Two lawyers in their early 30s threw a Molotov cocktail into a police car. There were no cops inside, which may have mattered or not, but at least they killed no one when they chose, in their self-indulgent passion, to throw a bomb. They have now pleaded guilty to the crime, so they no longer enjoy the presumption of innocence. And they are no longer lawyers.
Although the court’s order was released Tuesday, it retroactively dated the start of their disbarment to June 2, when Mattis and Rahman admitted in Brooklyn federal court to conspiracy to commit arson and possess an explosive device.
In New York, lawyers are automatically disbarred upon conviction of a felony, without regard to whether the crime related in any way to the practice of law, to the lawyer’s honesty or integrity, or to the lawyer’s treatment of his clients. In the usual course, that a defendant is a lawyer and will, upon conviction, be disbarred, is taken into account in formulating the appropriate sentence. Not only will the lawyer-defendant suffer incarceration, but the loss of three years of his life, the cost of tuition (or student debt) for law school and the loss of his career after he’s completed his sentence. These are punishments other defendants will not suffer and are properly considered in formulating a parsimonious sentence.
But should a lawyer, or these two lawyers more specifically, filled with sufficient passion and righteousness to bomb a police car as all around them are losing their heads, be disbarred? Granted, they engaged in an act of violence, of destruction, that could very well have harmed or killed someone, but was their offense any different than the offenses of many “well-intended” young people filled with more outrage than reason?
There is a serious argument to be made that when the offence bears no relation to the practice of law or the dishonesty of the lawyer that might manifest in abusing the trust of clients, why is disbarment necessary or appropriate? After all, these lawyers engaged in conduct surrounded by thousands (if not millions) of others who shared their outrage, even if they didn’t happen to have a spare Molotov cocktail in their backpack.
Their motivation was to pursue “justice” as they were capable of understanding it for black people from police and some meaninglessly vague “system.” While their actions were horrible, as often happens with immature children, their purpose was pure. So why disbar them and squander their education and skill rather than redirect it for good rather than evil?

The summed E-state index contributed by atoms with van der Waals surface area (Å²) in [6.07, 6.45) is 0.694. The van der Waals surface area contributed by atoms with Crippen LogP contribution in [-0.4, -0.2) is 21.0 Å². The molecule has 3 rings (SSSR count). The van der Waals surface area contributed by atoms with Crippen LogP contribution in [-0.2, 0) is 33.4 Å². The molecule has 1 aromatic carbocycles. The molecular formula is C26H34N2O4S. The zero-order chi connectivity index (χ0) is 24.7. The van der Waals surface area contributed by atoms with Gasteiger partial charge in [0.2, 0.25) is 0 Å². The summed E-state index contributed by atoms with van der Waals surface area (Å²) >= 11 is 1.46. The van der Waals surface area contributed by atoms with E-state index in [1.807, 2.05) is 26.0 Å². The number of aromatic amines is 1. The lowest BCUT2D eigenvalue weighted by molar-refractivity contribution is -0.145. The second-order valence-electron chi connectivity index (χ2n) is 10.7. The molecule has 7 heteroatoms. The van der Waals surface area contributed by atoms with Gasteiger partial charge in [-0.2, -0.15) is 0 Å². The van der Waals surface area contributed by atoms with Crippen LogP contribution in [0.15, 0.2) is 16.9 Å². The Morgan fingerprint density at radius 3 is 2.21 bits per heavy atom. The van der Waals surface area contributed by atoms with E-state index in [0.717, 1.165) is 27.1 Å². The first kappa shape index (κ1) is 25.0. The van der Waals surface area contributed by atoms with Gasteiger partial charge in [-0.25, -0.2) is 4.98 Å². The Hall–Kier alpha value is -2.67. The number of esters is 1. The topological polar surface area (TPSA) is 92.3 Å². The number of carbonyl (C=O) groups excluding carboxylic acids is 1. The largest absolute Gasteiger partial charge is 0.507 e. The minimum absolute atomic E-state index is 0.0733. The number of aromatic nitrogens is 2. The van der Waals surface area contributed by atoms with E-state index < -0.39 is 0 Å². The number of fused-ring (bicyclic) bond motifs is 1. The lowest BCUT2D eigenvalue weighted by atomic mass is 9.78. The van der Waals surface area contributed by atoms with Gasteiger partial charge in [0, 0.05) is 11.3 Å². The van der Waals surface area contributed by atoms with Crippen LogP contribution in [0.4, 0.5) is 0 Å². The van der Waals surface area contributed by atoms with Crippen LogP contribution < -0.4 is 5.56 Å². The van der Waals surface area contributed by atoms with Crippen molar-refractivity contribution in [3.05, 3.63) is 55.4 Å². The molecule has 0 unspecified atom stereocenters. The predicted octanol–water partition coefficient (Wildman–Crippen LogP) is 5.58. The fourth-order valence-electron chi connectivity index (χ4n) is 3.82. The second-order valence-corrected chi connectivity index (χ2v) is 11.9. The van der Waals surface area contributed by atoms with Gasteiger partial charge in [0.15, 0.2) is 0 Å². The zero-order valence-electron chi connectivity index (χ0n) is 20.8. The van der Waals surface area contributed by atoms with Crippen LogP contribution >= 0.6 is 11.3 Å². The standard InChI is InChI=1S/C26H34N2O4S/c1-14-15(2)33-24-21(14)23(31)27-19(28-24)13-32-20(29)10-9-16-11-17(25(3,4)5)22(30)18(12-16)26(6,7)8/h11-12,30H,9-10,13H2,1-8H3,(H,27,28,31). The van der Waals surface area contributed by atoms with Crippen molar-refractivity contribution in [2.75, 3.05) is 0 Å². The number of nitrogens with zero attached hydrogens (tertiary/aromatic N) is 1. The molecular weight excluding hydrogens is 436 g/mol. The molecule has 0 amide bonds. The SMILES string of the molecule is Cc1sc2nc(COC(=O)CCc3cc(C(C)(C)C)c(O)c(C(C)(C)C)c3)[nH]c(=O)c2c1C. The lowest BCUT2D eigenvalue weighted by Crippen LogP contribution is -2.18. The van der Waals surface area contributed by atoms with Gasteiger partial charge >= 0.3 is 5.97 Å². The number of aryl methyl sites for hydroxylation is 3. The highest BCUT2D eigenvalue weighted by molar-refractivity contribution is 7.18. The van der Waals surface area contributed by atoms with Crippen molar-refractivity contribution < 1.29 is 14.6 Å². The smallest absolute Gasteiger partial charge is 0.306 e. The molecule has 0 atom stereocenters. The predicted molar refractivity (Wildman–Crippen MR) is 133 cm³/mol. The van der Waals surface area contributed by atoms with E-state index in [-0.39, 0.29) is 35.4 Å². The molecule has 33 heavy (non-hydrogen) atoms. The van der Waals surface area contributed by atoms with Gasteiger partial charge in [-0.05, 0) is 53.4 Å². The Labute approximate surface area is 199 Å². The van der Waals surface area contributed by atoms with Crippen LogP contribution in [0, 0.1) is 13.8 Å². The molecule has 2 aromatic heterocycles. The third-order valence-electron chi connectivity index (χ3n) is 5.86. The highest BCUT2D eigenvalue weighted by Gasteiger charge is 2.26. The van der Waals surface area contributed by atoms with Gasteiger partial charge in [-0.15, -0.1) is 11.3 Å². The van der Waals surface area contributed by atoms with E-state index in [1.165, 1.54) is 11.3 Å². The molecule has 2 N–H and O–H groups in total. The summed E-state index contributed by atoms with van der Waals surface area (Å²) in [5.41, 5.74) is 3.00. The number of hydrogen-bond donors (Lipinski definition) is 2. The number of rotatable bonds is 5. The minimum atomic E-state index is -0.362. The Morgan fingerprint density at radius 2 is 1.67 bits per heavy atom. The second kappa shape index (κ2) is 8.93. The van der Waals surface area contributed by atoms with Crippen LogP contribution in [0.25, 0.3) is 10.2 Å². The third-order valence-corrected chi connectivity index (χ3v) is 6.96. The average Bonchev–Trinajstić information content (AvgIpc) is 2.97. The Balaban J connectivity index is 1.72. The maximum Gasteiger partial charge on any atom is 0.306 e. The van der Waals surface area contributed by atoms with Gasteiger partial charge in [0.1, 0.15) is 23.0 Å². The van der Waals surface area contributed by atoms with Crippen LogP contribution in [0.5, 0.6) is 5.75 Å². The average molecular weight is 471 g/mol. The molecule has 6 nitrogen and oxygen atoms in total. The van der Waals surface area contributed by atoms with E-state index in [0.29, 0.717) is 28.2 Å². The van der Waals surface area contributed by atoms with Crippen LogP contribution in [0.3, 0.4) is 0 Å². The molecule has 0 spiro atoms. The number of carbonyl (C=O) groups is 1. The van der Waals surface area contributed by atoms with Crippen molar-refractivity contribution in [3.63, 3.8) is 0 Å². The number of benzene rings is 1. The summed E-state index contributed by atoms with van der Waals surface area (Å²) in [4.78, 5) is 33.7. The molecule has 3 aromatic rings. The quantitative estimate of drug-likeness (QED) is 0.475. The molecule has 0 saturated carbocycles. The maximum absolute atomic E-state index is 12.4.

Inherent in any crime is one hard, cold fact* that is very hard to ignore. The perpetrators knew, before engaging in the conduct, that they were about to commit a crime and yet engaged in the conduct anyway. This is particularly true for lawyers, as non-lawyers may have a more plausible claim to be unaware of the law. Lawyers, not so much.
By choosing to engage in conduct that they knew (or should have known, but when it comes to bombing a cop car, certainly knew) to be a crime, they demonstrated a few critical things about themselves.
First, they showed that they lack the personal judgment to resist the impulse to commit a crime. Lawyers are presented with myriad opportunities to commit crimes, often with greater finesse than Michael Avenatti or Tom Girardi so that we never get caught. But we do not, because we value our integrity more than whatever we would get out of the crime, whether for us or for the cause.
Second, they showed that they lack the willpower to resist the mob. These two lawyers didn’t set out on their own one random day to burn a cop car, but joined with a mass of people and only then decided that the need to bomb an RMP was irresistible. Most lawyers resist such impulses, not out of fear of consequences but because we choose not to commit crimes.
Third, they showed that they were willing to put what they believed to be a righteous cause ahead of what the law commands. Regardless of how one feels about the cause of these two lawyers, the idea that their belief in it was of greater value than their adherence to the law is intolerable. We all have things we believe to be important, often so important that we would risk all for it. And indeed, that’s the nature of disobedience, that we are prepared to risk all. Part of that “all” is one’s license to practice law, and they have now made clear that their respect for the law is secondary to their politics.
But isn’t disbarment the loss of a valued right, which should no more happen to lawyers than to, say, voters or gun owners? No. Being a lawyer was never a right, but a privilege. We are entrusted with the lives and fortunes of others, and are required to earn that trust every day. It’s really not all that hard to do so when it involves not throwing a Molotov cocktail into a police car.
And what of our desire for convicted felons to serve their sentences, pay their debt to society, and then be given the opportunity to succeed and live a law-abiding life? That’s still the case, and the knowledge they possess from law school doesn’t disappear and can be used in many occupations for their advantage. But they just can’t be lawyers anymore, and that’s how it should be.
*Yes there are exceptions, but that’s a post for another day.